Deceased (car accident, Nov. 18, 2011 at age 74)
Keys to Success
Colleagues, friends and family remember him as an American patriot, loving and devoted family man, inspirational leader, astute businessman, and industry visionary. Qualities he exuded included unshakable integrity, intense focus, hard work ethic and conscientious practice of high ideals. Known as a “loveable curmudgeon,” his children and staff members often recite what they call “Mabryisms,” such as “The slow buffalo drinks dirty water” or “It’s like spitballs against a battleship!”
Industry Accolades and Awards
He often espoused the importance of rewarding and recognizing others stating, “… people go to war for the money, but die for the medals.” However, he never sought recognition, preferring instead to focus on established priorities. Recognizing his many contributions to NBFAA and the alarm industry, he received the Morris F. Weinstock Person of the Year Award in 1983. He received further recognition in 2004 when he was presented the Stanley C. Lott Award, CSAA’s most prestigious recognition of leadership and support.
Being Active in Trade Associations
He perceived that the industry lacked a consistent image of quality and integrity. So he sought to bring cohesion and professionalism to the security alarm industry through involvement in trade associations. He founded NBFAA’s National Training School (NTS) in 1985, which remains the leading training program in the U.S. for alarm professionals. More than 40,000 security professionals have earned NTS certifications or completed courses since 1985 — by far, the most trained by any industry organization in the past 25 years.
Most Memorable Moment
In 1968, on his first business trip as American Alarm president to meet with the V.P. of security for Kroger’s supermarkets in New York, his plane crashed on initial touchdown at LaGuardia and was forced to pull up and land at JFK Airport. His life flashed before his eyes after seeing the ground below through the plane’s fuselage. During the confusion, he was able to save the life of the passenger next to him. Tattered and covered in blood from the other passenger, he was denied a room at a nearby hotel because President Lyndon B. Johnson was staying there. However, after sharing his ordeal with a Secret Service agent, he was granted a room. Later, after a bellman got no answer knocking on the door of his room in an attempt to deliver a new set of clothes, security was summoned. It turned out he had just been in the shower, so they found him alive and clean.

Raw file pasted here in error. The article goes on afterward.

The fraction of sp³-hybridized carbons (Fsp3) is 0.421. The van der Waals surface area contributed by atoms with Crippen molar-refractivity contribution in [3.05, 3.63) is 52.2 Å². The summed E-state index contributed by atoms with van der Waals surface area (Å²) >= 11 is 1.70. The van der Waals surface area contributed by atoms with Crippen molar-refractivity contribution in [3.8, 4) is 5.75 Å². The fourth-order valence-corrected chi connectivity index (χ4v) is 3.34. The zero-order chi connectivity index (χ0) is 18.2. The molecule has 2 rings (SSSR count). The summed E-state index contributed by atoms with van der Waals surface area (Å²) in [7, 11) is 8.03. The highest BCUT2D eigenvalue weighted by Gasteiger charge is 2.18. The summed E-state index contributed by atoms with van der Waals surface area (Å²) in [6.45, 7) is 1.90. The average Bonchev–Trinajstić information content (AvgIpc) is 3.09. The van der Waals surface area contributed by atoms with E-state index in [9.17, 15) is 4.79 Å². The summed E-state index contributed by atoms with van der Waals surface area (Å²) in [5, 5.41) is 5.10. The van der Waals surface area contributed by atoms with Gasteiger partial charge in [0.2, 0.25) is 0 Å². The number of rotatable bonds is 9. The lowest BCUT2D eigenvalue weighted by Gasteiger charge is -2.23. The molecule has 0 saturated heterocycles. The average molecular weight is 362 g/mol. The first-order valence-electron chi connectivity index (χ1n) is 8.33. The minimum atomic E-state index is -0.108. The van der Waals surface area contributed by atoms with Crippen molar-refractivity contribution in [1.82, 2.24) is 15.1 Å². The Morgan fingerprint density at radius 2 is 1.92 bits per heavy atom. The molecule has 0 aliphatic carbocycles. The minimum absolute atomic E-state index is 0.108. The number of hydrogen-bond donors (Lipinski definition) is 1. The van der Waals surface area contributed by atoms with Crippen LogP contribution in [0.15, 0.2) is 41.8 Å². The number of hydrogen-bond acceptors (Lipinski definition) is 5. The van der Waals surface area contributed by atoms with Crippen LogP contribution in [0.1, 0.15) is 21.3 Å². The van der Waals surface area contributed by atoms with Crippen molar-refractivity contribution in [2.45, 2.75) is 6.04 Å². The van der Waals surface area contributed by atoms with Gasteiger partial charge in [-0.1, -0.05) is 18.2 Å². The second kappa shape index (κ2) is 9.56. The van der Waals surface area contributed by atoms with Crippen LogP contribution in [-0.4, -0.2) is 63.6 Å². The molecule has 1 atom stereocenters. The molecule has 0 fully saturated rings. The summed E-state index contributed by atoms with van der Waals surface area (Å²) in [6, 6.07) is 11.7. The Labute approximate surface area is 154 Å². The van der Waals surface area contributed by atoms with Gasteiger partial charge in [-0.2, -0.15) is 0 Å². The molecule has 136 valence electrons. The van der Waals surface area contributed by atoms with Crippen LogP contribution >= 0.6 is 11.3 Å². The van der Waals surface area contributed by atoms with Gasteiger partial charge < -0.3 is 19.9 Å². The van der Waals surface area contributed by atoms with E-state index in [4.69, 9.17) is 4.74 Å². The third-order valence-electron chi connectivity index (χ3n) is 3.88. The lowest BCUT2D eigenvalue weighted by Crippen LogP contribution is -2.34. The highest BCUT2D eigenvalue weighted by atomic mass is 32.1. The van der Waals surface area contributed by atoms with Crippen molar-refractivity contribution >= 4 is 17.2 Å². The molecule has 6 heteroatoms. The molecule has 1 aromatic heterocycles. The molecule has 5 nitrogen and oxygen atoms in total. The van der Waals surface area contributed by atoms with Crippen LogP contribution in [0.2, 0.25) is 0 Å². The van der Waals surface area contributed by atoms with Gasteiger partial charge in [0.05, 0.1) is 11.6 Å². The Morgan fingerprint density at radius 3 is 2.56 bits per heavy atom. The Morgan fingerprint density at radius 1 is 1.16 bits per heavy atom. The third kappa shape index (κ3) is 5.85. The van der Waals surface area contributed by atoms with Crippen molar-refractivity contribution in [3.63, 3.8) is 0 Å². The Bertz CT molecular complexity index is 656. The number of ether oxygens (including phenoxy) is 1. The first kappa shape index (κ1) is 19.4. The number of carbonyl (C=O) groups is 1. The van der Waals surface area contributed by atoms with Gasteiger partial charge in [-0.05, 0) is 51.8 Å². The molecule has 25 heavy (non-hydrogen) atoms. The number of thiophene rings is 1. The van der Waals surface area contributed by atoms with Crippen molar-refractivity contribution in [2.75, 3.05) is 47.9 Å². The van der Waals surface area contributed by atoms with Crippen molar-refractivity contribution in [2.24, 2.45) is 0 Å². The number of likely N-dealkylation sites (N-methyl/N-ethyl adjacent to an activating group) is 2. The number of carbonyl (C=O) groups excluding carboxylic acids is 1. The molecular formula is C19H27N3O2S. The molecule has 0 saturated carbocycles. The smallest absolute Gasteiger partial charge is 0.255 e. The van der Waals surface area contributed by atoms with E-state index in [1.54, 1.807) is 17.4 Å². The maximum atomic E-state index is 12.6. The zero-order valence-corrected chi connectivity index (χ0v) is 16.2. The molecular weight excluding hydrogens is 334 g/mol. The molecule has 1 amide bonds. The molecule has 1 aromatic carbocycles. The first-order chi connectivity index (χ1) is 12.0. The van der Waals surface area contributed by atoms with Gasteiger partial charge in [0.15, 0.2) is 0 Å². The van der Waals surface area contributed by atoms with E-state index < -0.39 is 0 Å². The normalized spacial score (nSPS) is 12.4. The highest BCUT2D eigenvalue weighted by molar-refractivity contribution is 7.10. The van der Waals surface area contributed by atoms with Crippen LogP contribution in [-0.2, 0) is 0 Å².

Something People Might Not Know
He was of strong faith, sentimental and caring, having paid college tuition for a less fortunate individual and always responding to employees in need. From his own pocket, he would loan money that while typically paid back was done so without expectation of repayment. These actions resulted in him creating deeper bonds and earning more respect of those around him. Ultimately, he was repaid in hard work and the ethical practice of his high ideals. He often stated, “Your people are a reflection of yourself.”
Why He’s on the List
- 42 years of elevating the professionalism of electronic security through alarm companies, suppliers and trade associations
- In 1969, founded American Alarm Co., selling it to Honeywell in 1983
- In 1972, appointed to Central Station Alarm Association (CSAA) Board, later elected CSAA president (1981-83)
- From 1983-1993, served as V.P. of Honeywell’s Protection Services Division, later V.P. of sales and business development within Honeywell’s Home & Building Control business unit
- Served on National Burglar and Fire Alarm Association (NBFAA; now ESA) Board, and was NBFAA president from 1984-86
- Served as president of Security Network of America (SNA) from 1993-2000
- In 2003, joined the board of Integrated Alarm Services Group (IASG) before being elected chairman in 2006 and presiding over $140 million sale to Protection One in 2007
- Served on alarm company boards including ADS Security, American Alarm and Communications and Protectron
The Mabry File
- Born Oct. 5, 1937, in Kansas City, Mo.
- One of two children, his father worked in the grocery and liquor industry; mother was a homemaker
- Married to Sue for 48 years, with three daughters and one son, and 14 grandchildren
- Daughter Michele recently launched Trax24, a portable personal security device
- Earned bachelor’s degree from Benedictine College in Atchison, Kan., later graduated from Harvard University’s Advanced Management Program
- Served in U.S. Navy and was executive officer in charge of communications aboard the USS Ranger, CV-61
- Other interests included golf, skiing, basketball and deep sea fishing
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